Inflation Furthers Gap in Russia's Rich and Poor
ANDREA SEABROOK, host:
Over the past six weeks as Americans have attended primaries and caucuses on the road the choosing a new president, voters have consistently told exit pollsters that the economy is at the top of their concerns.
That's not the case in Russia, where a presidential election is less than a month away. Prospective voters aren't talking about skyrocketing prices or how Moscow is becoming one of the world's most expensive cities. NPR's Gregory Feifer reports that a sense of economic malaise may be creeping over the Russian electorate.
(Soundbite of cash register)
GREGORY FEIFER: Cash registers are busy here in a central Moscow supermarket, but many customers are buying only a few items. Pensioner Gallina Yvanna's(ph) shopping basket contains only bread and milk.
Ms. GALLINA YVANNA: (Russian spoken)
FEIFER: I can't afford anything else, she says; it's too expensive. Except sometimes for coffee; that I insist on having. But I can't buy meat. Rising prices have really affected the way I live, she says.
Prices for almost every food product rose last year, some by more than 50 percent. Overall, inflation reached about 12 percent. It's part of a global trend and partly reflects rising costs for energy and transportation. But Illena Sharipava(ph) of the investment bank Renaissance Capital says the government won't address the economy's fundamental problems.
Ms. ILLENA SHARIPAVA (Renaissance Capital): (Through translator) Other countries take tough measures to fight inflation, such as raising interest rates. Russian officials instead prefer to just wait and see what will happen.
FEIFER: What the government has been willing to do is engage in what many call window dressing, imposing Soviet-style price controls meant to generate support for the government ahead of the presidential election next month. It's ordered stores in the capital to freeze prices for some staple goods. But Slatta Prolishuk(ph) of the discount supermarket chain Dixie says that will actually hurt consumers in the long run.
Ms. SLATTA PROLISHUK: (Through translator) Ordering us to freeze our prices is not a way to fight inflation. It's not the way a market economy should work. It's a short-sighted, short-term measure that will probably lead to even higher inflation later.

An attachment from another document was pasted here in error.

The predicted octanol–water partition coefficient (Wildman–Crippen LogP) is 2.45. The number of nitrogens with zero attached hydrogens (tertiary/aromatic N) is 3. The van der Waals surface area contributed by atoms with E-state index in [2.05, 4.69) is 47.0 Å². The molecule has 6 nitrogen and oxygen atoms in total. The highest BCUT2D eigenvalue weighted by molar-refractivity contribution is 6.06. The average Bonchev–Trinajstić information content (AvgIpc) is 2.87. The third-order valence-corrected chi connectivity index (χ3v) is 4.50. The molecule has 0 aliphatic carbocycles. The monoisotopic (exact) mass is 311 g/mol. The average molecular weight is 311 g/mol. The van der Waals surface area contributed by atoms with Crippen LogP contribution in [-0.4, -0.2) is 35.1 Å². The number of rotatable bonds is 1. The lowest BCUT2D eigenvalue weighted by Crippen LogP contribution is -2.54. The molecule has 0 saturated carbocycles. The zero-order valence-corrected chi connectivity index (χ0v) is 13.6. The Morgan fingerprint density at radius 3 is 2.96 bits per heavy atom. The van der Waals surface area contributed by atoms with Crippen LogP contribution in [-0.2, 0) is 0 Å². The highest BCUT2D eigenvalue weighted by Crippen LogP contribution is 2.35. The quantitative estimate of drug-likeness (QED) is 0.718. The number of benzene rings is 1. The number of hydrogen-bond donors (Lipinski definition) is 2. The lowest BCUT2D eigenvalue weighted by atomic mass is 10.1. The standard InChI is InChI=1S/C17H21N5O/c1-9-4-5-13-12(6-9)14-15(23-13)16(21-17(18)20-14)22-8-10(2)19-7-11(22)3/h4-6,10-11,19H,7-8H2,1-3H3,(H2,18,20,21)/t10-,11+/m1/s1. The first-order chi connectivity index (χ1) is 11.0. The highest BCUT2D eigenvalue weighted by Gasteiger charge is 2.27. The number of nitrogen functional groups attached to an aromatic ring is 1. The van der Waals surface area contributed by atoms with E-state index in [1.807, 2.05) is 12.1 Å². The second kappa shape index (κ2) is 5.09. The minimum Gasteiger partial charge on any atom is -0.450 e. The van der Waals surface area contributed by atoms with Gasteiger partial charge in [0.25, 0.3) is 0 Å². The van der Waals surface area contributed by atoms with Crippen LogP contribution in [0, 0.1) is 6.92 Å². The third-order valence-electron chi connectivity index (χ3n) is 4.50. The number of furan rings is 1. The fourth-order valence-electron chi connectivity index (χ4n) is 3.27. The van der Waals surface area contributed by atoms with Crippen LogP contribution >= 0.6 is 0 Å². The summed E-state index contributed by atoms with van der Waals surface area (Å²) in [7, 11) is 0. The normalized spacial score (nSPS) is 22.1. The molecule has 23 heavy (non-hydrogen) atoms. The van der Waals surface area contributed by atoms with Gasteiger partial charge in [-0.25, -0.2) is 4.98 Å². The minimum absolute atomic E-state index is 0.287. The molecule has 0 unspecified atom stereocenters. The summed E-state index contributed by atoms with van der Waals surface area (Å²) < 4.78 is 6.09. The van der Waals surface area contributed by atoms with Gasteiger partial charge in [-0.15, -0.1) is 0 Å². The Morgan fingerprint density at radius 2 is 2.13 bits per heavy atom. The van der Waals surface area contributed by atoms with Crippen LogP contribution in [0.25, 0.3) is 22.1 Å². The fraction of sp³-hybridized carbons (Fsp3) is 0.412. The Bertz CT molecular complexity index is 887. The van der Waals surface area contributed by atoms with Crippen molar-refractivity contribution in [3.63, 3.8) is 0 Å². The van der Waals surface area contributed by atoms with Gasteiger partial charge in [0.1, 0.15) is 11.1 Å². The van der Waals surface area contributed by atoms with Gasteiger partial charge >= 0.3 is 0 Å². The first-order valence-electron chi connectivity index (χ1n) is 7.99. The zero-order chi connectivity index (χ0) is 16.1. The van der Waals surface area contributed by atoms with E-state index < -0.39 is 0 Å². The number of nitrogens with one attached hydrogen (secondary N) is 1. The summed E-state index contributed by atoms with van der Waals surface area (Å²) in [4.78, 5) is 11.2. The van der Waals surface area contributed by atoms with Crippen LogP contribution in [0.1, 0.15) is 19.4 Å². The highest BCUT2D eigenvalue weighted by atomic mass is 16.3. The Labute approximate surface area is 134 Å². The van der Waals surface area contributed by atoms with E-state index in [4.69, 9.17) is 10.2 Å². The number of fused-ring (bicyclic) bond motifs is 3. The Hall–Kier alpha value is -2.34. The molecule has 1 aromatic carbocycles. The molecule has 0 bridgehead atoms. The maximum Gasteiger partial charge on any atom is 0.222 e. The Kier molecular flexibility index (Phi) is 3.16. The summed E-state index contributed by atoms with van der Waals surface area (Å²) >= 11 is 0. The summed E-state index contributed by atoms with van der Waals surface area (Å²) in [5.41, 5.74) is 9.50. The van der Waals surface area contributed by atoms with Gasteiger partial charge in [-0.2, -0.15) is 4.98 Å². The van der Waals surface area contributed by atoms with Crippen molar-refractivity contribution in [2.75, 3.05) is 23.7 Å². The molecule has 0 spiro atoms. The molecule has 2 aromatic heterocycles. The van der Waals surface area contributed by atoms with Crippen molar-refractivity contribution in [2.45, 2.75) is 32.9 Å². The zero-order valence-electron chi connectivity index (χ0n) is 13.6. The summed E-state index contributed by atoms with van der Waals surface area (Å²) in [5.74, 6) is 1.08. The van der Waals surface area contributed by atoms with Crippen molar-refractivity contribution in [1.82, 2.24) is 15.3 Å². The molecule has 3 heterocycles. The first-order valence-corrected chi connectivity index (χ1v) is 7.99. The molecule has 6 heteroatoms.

FEIFER: But Prolishuk says even though her Dixie chain targets lower-income Russians, inflation isn't hurting business. She says rising prices are simply putting all the burden on consumers by forcing them to pay more for essentials they have to buy.
But not everyone has been hit hard. Global high prices for oil and natural gas, Russia's main exports, are helping create a growing class of wealthy and middle-class Russians who are taking part in a massive consumer boom. And some believe shops are raising prices because there are plenty of willing customers.
Inside an enclosed street market, butchers are one stall chop meat with large cleavers. Although shoppers here too complain their family budgets are being stretched to the limit, inflation doesn't appear to be a political issue.
Outside the market, accountant Yvgenev Smirnova(ph) says she wasn't able to afford a vacation last year but that she's still voting for President Vladimir Putin's chosen successor, Dmitry Medvedev next month.
Ms. YVGENEV SMIRNOVA: (Through translator) There's just no alternative. Medvedev is the only candidate who will be able to make our country more powerful and respected in the world.
FEIFER: The Kremlin's control of the national media has helped stop the opposition from airing its criticism of government policies. But political experts say there's another major reason Medvedev is expected to win a landslide next month: voter apathy. They say Russians simply don't link their daily struggles to the actions of a government they don't expect to help them.
Gregory Feifer, NPR News, Moscow.
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